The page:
BACKUS, D.H.; JOHNSON, M.E., and RIOSMENA-RODRÍGUEZ, R., 2012. Distribution, sediment source, and coastal erosion of fan-delta systems on Isla Cerralvo (lower Gulf of California, Mexico).

Located near the tip of the Baja California peninsula, Isla Cerralvo is the sixth largest island in the Gulf of California. Although surrounded by some of the most productive waters in the world, field surveys show that Isla Cerralvo's shelf is largely devoid of biogenic carbonates, especially rhodolith beds, which are found in abundance elsewhere within the region. In counterpoint, a series of prominent fan deltas extend from the mouths of arroyos on Isla Cerralvo, despite the fact that the island has a granitic core, suggesting that the island's bedrock is severely weakened. Field observations suggest that the fracture pattern (submeter), hydrothermal alteration, as well as the orientations of metamorphic foliation, fracture sets, and fault planes all play a role in the accelerated rate of erosion on the island. The role of hydrothermal alteration is illustrated by a principal components analysis of Advanced Spaceborne Thermal Emission and Reflection Radiometer (ASTER) Short Wave Infrared (SWIR) bands, which links heavily eroded areas at the south end of the island to areas with high concentrations of clays.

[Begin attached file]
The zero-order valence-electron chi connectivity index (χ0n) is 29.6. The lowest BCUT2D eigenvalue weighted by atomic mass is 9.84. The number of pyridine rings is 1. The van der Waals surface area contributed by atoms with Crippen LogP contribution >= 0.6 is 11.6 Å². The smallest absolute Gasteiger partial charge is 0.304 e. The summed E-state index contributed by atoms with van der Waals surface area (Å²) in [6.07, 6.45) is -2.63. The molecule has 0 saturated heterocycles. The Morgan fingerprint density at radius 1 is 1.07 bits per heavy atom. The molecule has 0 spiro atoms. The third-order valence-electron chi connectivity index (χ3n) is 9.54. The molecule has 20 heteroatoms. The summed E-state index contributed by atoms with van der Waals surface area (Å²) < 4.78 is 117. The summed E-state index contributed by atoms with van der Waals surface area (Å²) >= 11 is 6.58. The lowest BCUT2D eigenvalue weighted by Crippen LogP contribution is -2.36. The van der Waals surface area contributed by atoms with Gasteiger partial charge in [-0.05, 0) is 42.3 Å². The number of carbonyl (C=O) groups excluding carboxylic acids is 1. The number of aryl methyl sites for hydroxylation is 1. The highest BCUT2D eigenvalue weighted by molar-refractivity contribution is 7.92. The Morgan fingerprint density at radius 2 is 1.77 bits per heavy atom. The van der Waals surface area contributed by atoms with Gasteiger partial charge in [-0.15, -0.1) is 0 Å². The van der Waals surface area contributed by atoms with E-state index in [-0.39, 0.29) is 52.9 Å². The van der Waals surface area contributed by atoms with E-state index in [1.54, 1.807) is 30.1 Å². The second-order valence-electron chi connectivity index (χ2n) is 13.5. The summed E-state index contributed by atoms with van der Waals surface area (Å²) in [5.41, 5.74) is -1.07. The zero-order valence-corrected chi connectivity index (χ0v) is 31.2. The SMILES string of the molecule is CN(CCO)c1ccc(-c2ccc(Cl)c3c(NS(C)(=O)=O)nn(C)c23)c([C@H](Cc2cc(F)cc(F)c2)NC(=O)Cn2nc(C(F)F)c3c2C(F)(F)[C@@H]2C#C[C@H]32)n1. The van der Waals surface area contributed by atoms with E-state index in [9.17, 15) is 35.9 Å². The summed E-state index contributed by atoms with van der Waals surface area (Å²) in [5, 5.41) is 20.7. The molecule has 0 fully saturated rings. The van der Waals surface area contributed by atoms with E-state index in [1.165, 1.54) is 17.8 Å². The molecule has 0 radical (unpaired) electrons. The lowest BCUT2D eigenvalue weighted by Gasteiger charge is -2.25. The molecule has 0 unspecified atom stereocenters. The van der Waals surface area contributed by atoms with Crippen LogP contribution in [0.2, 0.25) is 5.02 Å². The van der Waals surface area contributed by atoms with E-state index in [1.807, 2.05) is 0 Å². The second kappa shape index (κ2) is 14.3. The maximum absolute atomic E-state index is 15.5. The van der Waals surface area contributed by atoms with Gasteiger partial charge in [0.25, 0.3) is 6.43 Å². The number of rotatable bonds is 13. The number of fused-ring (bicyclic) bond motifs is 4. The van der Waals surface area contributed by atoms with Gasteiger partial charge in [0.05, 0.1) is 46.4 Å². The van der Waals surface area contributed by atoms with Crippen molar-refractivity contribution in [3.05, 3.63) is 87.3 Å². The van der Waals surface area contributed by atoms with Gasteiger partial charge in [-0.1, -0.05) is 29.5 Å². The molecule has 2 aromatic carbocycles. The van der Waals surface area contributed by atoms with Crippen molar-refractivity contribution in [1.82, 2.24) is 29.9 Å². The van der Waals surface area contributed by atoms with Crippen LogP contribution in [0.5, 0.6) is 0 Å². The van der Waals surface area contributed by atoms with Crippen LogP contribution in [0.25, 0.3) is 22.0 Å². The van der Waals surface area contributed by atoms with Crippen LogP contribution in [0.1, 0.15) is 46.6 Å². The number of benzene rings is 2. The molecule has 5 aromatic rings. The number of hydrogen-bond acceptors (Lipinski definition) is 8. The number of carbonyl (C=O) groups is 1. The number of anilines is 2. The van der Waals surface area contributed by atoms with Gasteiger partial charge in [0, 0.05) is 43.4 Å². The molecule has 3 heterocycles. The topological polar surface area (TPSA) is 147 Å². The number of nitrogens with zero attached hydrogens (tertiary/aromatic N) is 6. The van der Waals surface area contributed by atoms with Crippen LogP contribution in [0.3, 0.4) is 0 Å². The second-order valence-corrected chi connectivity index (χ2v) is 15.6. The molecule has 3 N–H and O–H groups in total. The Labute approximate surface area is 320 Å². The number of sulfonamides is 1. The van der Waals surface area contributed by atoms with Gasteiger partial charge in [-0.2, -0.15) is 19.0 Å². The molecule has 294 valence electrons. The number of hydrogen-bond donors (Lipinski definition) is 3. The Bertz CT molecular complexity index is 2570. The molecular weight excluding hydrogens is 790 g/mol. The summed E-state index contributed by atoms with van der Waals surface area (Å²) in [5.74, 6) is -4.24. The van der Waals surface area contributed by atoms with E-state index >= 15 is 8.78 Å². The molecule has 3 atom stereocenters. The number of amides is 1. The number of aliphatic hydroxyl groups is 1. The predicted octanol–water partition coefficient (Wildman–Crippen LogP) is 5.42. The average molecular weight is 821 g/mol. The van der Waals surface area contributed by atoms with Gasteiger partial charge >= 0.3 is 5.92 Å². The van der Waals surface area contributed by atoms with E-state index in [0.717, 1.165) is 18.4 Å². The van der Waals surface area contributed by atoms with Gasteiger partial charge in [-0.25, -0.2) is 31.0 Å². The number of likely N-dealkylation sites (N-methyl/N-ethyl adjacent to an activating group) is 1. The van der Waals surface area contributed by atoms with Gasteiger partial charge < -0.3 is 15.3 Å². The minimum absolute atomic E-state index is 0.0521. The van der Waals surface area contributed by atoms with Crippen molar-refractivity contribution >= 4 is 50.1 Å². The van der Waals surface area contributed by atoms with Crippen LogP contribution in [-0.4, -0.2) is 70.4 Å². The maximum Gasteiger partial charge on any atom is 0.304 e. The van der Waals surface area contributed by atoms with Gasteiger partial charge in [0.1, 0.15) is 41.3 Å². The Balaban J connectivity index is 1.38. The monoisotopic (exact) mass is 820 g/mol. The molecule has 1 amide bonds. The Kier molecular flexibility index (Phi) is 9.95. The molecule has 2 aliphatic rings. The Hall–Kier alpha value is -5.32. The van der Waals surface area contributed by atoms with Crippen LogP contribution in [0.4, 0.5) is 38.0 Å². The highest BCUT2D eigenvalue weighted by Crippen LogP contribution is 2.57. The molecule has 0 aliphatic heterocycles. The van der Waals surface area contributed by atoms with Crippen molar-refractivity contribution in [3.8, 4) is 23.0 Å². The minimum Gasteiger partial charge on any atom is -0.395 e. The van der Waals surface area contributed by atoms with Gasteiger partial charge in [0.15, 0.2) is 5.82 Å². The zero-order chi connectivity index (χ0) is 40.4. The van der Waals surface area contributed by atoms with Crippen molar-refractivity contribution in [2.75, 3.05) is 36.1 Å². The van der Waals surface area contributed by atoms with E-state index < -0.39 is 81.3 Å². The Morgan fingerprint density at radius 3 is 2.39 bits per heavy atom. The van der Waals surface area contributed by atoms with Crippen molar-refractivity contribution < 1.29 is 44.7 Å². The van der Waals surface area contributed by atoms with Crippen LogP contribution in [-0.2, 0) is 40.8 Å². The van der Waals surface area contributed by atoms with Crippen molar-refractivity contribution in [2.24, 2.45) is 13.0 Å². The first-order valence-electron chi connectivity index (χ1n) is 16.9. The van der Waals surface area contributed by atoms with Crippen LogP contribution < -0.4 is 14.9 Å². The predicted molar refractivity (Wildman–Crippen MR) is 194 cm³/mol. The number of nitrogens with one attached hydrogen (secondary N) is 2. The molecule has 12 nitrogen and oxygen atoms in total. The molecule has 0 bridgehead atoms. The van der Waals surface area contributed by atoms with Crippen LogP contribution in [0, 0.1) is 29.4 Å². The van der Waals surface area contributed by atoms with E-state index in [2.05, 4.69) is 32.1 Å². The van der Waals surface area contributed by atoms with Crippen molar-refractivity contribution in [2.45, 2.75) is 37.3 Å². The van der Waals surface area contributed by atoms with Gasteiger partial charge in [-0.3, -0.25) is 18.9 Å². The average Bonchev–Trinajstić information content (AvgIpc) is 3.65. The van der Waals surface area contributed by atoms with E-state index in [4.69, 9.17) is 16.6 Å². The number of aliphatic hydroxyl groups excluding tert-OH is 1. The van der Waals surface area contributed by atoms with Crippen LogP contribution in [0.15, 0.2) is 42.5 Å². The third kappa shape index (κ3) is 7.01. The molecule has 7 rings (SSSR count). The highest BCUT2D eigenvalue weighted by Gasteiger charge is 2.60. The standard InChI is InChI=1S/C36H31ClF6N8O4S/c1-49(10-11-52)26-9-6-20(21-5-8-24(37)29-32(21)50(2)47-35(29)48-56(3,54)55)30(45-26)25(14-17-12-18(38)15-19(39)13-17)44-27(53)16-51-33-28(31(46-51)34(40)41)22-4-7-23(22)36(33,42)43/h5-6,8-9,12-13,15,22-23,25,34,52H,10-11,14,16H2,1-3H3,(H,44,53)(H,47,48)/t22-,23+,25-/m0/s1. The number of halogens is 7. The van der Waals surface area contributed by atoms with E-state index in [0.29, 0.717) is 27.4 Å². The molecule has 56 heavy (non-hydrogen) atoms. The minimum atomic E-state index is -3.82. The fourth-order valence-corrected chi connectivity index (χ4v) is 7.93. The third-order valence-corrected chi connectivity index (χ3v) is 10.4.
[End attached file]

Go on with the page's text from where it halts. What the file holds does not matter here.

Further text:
A synthetic drainage system created using a 30-m-resolution digital elevation model (DEM) generated from an ASTER image was used to model the Isla Cerralvo drainage basins and stream channel networks. Analyses of basin and stream network information, including basin slope values and channel slope values, were used to identify islandwide differences in basin morphology and erosion characteristics. Stream channel profiles and slope-area data supported by limited uplift data indicate that Isla Cerralvo has not been uplifted as a single block, but it is broken into at least two major structural blocks with different uplift histories.

Due to the arid climate and low annual precipitation, we find that sediment removal from the interior of Isla Cerralvo can only be accomplished by episodic, but very short (hours to days), catastrophic rainfall events caused by hurricanes or chubascos (winter storms). Subsequently, the sediment is eroded from fan deltas and transported southward by longshore currents and wind-generated waves, choking carbonate production along Isla Cerralvo's shore and shelf.

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